Valuation of bonds
Ques1. Explain what a call provision enables bond issuers to do? Why would bond issuers exercise a call provision?
Answer: A call provision is a clause, mentioned in the bond certificate, which enables the bond issuer to repay or redeem bonds before its maturity date at a specified value (Sherman, 2011). Conditions related to time of redemption or buy back of bonds like amount to be repaid and manner in which payment is to be made are mentioned in advance. This call provision is exercised by the bond issuer at the time when the interest rates have fallen and debts are available at cheaper rate in the market. The issuer redeems the bond carrying high rate of interest and issues new bonds with low rate of interest.
Ques.2 Define a discount bond and premium bond. Provide example of each.
The bond issued by the company for the first time is a standard bond. It becomes discount bond or premium bond depending upon the price at which it is being traded in the market.
Discount bond: If the bond is being traded in the market at a price which is less than the face value, it will be termed as discount bond (Weaver & Weston, 2001). A bond becomes discount bond when it gives interest at a rate which is less than the market rate of interest. The investor will be ready to invest in bonds with lower interest rate if the purchase price of such bond is fixed in such a manner that it compensates the investor for less payment of interest in future. For example: A 5% bond is being issued at $1000. The market interest rate is 4%. The investor will be ready to invest in such bonds if the issue price is less than $1000.
Premium bond: If the bond is being traded in the market at a price which is higher than the face value, it will be termed as premium bond. A bond becomes premium bond, it its coupon rate of interest is more than the prevailing interest rate in the market. The issuer will be ready to issue such bonds if the price is fixed in such a manner that it compensates the issuer for higher payment of interest in future. For example: A 5% bond is being issued at $1000. The market interest rate is 6%. The issuer will be ready to issue such bonds if the price is more than $1000.
Ques3. What is the relationship between interest rates and bond prices?
Answer: The fundamental principle of investment in bond market is that there is inverse relationship between interest rates prevailing in the market and bond prices (SEC, 2013).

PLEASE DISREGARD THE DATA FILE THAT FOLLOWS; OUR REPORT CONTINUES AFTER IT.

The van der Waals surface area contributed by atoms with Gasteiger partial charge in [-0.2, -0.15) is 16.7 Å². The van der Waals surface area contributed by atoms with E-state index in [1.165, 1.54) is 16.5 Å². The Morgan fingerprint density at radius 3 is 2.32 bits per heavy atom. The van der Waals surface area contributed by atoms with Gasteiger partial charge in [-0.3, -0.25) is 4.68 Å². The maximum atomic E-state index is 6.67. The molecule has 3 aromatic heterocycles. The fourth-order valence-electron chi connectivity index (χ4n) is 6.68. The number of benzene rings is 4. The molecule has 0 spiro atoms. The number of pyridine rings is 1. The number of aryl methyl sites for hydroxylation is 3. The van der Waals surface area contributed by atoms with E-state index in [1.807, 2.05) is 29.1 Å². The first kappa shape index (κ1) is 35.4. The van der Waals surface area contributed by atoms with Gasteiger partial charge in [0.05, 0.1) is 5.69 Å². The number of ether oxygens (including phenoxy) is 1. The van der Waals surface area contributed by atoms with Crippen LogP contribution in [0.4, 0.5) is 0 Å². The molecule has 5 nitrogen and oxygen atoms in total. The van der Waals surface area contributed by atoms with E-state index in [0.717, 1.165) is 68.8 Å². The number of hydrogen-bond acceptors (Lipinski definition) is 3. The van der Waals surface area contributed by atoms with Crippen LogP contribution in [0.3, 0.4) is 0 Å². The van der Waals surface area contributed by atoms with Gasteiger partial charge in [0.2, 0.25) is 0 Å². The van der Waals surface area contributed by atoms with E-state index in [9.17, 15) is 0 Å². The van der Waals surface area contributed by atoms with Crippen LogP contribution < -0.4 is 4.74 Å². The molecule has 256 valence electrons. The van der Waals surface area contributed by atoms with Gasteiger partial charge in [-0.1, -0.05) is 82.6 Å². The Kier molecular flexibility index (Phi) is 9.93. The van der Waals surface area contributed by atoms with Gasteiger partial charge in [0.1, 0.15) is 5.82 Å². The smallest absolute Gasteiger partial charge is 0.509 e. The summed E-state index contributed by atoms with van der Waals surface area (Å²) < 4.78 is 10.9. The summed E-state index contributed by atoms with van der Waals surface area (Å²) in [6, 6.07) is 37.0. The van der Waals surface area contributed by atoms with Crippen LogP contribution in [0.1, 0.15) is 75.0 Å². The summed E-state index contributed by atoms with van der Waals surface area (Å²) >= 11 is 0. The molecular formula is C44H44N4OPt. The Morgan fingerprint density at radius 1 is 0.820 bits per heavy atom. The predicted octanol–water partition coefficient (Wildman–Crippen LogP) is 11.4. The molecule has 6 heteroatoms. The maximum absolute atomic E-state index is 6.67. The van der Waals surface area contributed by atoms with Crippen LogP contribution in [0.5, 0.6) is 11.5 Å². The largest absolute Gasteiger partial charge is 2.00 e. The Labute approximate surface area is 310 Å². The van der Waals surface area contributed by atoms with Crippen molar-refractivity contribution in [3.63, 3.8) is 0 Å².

In market interest rate in bond price
In market interest rate in bond price
If the market interest rate goes up, the investor will be ready to buy bonds with low coupon rate if they are being offered at discount or low price. The investor want compensation for low interest payments to be received in future so he will be ready to buy such debentures if they are being offered at low prices. Similarly if the market interest rate goes down, the investor will be ready to buy the bonds with high coupon rate even at high prices. Thus prices of bond increase.
Ques 4: Describe the difference between coupon bond and zero coupon bond
Answer: The coupon bond is a bond which has coupon rate at which the interest is paid to the bondholder throughout the life of bonds (Sherman, 2011). The bonds are issued with interest coupons and interest is paid to the person who has the possession of coupon. The payment of interest is made at coupon rate and it may be paid quarterly, semi-annually or annually.
Zero coupon bond is a bond which does not carry any coupon of interest as no interest is payable on such bonds. These bonds are issued at deep discount and redeemed at face value on the maturity period. The difference between the issue price and the redemption value is the appreciation value and return for the investor (Weaver & Weston, 2001).
The return for the coupon bondholders is regular in nature whereas the return in case of zero coupon bonds is in the nature of capital appreciation.
SEC. (2013). Interest rate risk —When Interest rates Go up, Prices of Fixed-rate Bonds Fall. Retrieved February 2017, from https://www.sec.gov: https://www.sec.gov/investor/alerts/ib_interestraterisk.pdf
Sherman, E. H. (2011). Finance and accounting for nonfinancial managers (3rd ed.). New York: NY: American Management Association.
Weaver, S., & Weston, J. F. (2001). Finance and accounting for non financial managers (3rd ed.). New York: NY: Mc Graw Hill.
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